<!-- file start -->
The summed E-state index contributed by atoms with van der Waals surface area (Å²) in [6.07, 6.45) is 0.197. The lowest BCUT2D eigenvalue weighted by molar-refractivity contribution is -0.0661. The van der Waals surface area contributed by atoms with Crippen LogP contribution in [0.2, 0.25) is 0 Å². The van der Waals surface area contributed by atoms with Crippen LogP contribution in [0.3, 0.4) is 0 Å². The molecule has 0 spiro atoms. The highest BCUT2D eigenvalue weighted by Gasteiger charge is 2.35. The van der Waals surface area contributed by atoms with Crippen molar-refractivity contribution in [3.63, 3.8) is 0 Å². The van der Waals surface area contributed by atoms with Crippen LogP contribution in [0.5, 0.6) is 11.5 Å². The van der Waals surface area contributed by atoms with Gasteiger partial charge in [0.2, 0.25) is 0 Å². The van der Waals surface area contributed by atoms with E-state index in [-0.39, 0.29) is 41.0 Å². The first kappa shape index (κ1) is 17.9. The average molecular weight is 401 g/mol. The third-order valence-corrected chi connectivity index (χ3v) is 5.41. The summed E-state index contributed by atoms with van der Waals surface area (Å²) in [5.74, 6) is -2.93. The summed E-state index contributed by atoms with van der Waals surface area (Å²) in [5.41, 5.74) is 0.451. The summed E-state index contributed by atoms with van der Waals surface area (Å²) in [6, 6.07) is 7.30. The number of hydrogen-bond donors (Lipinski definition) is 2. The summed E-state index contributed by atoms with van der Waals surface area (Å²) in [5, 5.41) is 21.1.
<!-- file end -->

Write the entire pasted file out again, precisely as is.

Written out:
The summed E-state index contributed by atoms with van der Waals surface area (Å²) in [6.07, 6.45) is 0.197. The lowest BCUT2D eigenvalue weighted by molar-refractivity contribution is -0.0661. The van der Waals surface area contributed by atoms with Crippen LogP contribution in [0.2, 0.25) is 0 Å². The van der Waals surface area contributed by atoms with Crippen LogP contribution in [0.3, 0.4) is 0 Å². The molecule has 0 spiro atoms. The highest BCUT2D eigenvalue weighted by Gasteiger charge is 2.35. The van der Waals surface area contributed by atoms with Crippen molar-refractivity contribution in [3.63, 3.8) is 0 Å². The van der Waals surface area contributed by atoms with Crippen LogP contribution in [0.5, 0.6) is 11.5 Å². The van der Waals surface area contributed by atoms with Gasteiger partial charge in [0.2, 0.25) is 0 Å². The van der Waals surface area contributed by atoms with E-state index in [-0.39, 0.29) is 41.0 Å². The first kappa shape index (κ1) is 17.9. The average molecular weight is 401 g/mol. The third-order valence-corrected chi connectivity index (χ3v) is 5.41. The summed E-state index contributed by atoms with van der Waals surface area (Å²) in [5.74, 6) is -2.93. The summed E-state index contributed by atoms with van der Waals surface area (Å²) in [5.41, 5.74) is 0.451. The summed E-state index contributed by atoms with van der Waals surface area (Å²) in [6, 6.07) is 7.30. The number of hydrogen-bond donors (Lipinski definition) is 2. The summed E-state index contributed by atoms with van der Waals surface area (Å²) in [5, 5.41) is 21.1.